IMC 2020: Sessions

Session 1701: 'Weaving Stories': The Mythographic Writings of Thomas Walsingham

Thursday 9 July 2020, 14.15-15.45

Sponsor:German Historical Institute London (GHIL)
Organiser:Bernhard Hollick, Institut für Altertumskunde, Universität zu Köln / College of Humanities, University of Exeter
Moderator/Chair:Stephan Bruhn, Historisches Seminar/Mittelalterliche Geschichte, Christian-Albrechts-Universität Kiel
Paper 1701-a'Tam rationabiles causae quam utiles': Walsingham on Pagan Myth
(Language: English)
Bernhard Hollick, Institut für Altertumskunde, Universität zu Köln / College of Humanities, University of Exeter
Index terms: Language and Literature - Latin, Learning (The Classical Inheritance), Pagan Religions, Philosophy
Paper 1701-bNaturalised Citizens: Thomas Walsingham's Genealogies of the Pagan Earth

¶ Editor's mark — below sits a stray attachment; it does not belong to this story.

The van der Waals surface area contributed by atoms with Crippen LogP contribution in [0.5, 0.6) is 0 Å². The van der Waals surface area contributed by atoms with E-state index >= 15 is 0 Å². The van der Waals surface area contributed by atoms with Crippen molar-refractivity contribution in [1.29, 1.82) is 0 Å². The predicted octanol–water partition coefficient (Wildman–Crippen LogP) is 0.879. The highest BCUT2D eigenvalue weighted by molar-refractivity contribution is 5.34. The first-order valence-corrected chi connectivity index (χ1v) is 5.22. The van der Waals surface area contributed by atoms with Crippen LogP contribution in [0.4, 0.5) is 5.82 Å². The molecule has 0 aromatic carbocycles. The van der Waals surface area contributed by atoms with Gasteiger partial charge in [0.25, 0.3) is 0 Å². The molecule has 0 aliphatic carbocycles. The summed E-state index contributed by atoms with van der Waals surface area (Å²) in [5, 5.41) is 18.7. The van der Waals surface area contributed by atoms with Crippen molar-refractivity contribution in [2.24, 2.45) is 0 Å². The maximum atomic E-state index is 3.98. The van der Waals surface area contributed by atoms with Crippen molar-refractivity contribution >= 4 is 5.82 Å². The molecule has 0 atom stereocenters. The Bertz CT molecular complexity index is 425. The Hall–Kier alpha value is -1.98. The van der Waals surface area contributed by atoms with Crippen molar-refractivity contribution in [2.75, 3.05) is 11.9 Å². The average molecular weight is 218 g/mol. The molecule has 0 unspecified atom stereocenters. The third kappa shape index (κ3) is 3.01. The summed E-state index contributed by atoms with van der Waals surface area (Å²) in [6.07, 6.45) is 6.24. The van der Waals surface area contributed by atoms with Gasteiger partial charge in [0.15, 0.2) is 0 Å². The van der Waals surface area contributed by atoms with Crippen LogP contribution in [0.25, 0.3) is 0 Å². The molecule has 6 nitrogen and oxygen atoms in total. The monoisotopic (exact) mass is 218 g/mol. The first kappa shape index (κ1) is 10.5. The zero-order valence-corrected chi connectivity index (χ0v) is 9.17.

(Language: English)
Amanda Gerber, Department of English, University of California, Los Angeles
Index terms: Genealogy and Prosopography, Language and Literature - Latin, Learning (The Classical Inheritance), Pagan Religions
Paper 1701-cWhat Did It Mean to Paraphrase Dictys of Crete in Late Medieval England?: The Case of Thomas Walsingham’s Ditis ditatus
(Language: English)
Artem Maslov, Institute of International Relations & World History Lobachevsky State University of Nizhny Novgorod
Index terms: Historiography - Medieval, Language and Literature - Latin, Learning (The Classical Inheritance), Rhetoric
Abstract

Thomas Walsingham (c.1422), precentor of St Albans, was by no means the first medieval writer to engage with Greco-Roman mythology. However, he did so in a time, when the occupation with pagan narrative came increasingly under pressure – not only by Wyclif, but also from within the Benedictine order. Walsingham’s mythographic writings are a response to that challenge: they reinforce the relevance of the ‘poetic fables’ by introducing a new, historicizing approach, which reaches beyond the medieval allegorical tradition, but is still untouched by humanism. The session will present new insights into his rewriting of ancient mythology.